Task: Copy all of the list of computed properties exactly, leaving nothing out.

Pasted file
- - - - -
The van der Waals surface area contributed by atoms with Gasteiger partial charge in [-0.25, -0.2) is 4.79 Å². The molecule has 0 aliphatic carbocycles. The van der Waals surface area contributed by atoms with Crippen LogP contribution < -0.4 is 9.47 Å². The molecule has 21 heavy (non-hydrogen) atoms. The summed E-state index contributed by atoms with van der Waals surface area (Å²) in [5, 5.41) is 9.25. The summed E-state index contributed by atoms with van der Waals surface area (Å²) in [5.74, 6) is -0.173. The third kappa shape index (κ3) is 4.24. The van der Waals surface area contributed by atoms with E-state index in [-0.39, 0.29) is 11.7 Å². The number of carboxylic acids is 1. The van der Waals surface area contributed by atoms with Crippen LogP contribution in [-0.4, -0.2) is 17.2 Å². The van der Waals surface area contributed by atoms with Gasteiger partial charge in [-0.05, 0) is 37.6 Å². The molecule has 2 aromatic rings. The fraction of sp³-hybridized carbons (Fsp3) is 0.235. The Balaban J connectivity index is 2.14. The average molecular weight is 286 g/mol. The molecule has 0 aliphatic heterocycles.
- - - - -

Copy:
The van der Waals surface area contributed by atoms with Gasteiger partial charge in [-0.25, -0.2) is 4.79 Å². The molecule has 0 aliphatic carbocycles. The van der Waals surface area contributed by atoms with Crippen LogP contribution < -0.4 is 9.47 Å². The molecule has 21 heavy (non-hydrogen) atoms. The summed E-state index contributed by atoms with van der Waals surface area (Å²) in [5, 5.41) is 9.25. The summed E-state index contributed by atoms with van der Waals surface area (Å²) in [5.74, 6) is -0.173. The third kappa shape index (κ3) is 4.24. The van der Waals surface area contributed by atoms with E-state index in [-0.39, 0.29) is 11.7 Å². The number of carboxylic acids is 1. The van der Waals surface area contributed by atoms with Crippen LogP contribution in [-0.4, -0.2) is 17.2 Å². The van der Waals surface area contributed by atoms with Gasteiger partial charge in [-0.05, 0) is 37.6 Å². The molecule has 2 aromatic rings. The fraction of sp³-hybridized carbons (Fsp3) is 0.235. The Balaban J connectivity index is 2.14. The average molecular weight is 286 g/mol. The molecule has 0 aliphatic heterocycles.